Low-dose interleukin-2 (IL-2) inhibited unwanted immune responses in several clinical settings and is currently being tested in patients with type 1 diabetes (T1D). Low-dose IL-2 selectively targets regulatory T cells (Tregs), but the mechanisms underlying this selectivity are poorly understood. We show that IL-2- dependent STAT5 activation in Tregs from healthy individuals and patients with T1D occurred at an ∼10-fold lower concentration of IL-2 than that required by T memory (TM) cells or by in vitro- Activated T cells. This selective Treg responsiveness is explained by their higher expression of IL-2 receptor subunit a (IL-2Ra) and g chain and also endogenous serine/threonine phosphatase protein phosphates 1 and/or 2A activity. Genome-wide profiling identified an IL-2-dependent transcriptome in human Tregs. Quantitative assessment of selected targets indicated that most were optimally activated by a 100-fold lower concentration of IL-2 in Tregs versus CD4+ TM cells. Two such targets were selectively increased in Tregs from T1D patients undergoing low-dose IL-2 therapy. Thus, human Tregs possess an IL-2-dependent transcriptional amplification mechanism that widens their selective responses to low IL-2. Our findings support a model where low-dose IL-2 selectively activates Tregs to broadly induce their IL-2/IL-2R gene program and provide a molecular underpinning for low-dose IL-2 therapy to enhance Tregs for immune tolerance in T1D.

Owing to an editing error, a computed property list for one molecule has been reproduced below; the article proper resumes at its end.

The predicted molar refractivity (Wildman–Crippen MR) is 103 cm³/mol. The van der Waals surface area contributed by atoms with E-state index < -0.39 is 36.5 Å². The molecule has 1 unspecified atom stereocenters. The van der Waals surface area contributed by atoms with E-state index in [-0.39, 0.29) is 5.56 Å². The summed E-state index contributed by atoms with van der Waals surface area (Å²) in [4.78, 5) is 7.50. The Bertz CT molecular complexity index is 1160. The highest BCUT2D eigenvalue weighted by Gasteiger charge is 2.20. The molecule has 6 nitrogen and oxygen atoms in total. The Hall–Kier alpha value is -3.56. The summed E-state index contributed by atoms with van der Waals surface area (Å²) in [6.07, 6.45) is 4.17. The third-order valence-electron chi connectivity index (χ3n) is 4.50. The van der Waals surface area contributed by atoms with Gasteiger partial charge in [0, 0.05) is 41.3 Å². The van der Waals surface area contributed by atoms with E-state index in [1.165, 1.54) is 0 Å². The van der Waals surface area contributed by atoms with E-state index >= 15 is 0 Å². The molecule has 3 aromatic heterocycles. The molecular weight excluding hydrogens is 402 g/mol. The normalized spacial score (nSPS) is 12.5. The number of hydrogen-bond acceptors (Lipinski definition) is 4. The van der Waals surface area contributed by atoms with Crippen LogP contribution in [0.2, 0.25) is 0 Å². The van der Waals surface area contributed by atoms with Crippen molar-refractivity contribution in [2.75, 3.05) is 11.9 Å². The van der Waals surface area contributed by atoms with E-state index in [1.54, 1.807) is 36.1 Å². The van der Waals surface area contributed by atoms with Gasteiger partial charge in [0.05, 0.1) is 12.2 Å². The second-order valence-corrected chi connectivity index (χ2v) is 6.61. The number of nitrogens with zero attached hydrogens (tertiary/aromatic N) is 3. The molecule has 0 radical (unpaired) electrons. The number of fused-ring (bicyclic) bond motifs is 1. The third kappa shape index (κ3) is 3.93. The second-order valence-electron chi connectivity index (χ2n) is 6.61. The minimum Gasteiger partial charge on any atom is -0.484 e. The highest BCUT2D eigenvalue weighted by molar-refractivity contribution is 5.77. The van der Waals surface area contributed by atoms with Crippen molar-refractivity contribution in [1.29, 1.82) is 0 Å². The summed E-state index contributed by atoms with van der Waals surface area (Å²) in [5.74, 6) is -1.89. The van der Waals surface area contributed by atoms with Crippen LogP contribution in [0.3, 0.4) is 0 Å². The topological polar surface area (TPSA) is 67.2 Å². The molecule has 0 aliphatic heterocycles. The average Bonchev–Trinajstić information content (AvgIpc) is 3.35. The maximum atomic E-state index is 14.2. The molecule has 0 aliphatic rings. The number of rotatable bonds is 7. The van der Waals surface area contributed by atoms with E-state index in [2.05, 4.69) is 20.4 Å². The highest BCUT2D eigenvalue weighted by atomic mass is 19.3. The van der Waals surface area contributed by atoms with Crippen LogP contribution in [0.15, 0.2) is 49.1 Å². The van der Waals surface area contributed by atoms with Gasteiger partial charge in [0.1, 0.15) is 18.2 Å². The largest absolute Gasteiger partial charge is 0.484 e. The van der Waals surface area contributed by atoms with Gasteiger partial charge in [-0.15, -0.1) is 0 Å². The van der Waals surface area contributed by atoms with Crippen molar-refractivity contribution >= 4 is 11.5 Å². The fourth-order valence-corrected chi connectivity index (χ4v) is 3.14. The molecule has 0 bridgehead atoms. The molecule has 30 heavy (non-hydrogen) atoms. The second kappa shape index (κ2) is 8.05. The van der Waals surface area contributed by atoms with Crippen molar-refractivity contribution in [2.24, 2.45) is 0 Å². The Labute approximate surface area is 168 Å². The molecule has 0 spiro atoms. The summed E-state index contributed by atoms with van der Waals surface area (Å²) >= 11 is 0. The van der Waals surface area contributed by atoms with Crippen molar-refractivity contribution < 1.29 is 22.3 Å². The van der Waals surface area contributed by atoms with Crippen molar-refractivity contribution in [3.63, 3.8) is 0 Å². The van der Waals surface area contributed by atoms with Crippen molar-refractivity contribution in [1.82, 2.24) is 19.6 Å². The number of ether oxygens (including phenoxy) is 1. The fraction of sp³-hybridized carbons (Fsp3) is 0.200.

ASJC Scopus subject areas
- Internal Medicine
- Endocrinology, Diabetes and Metabolism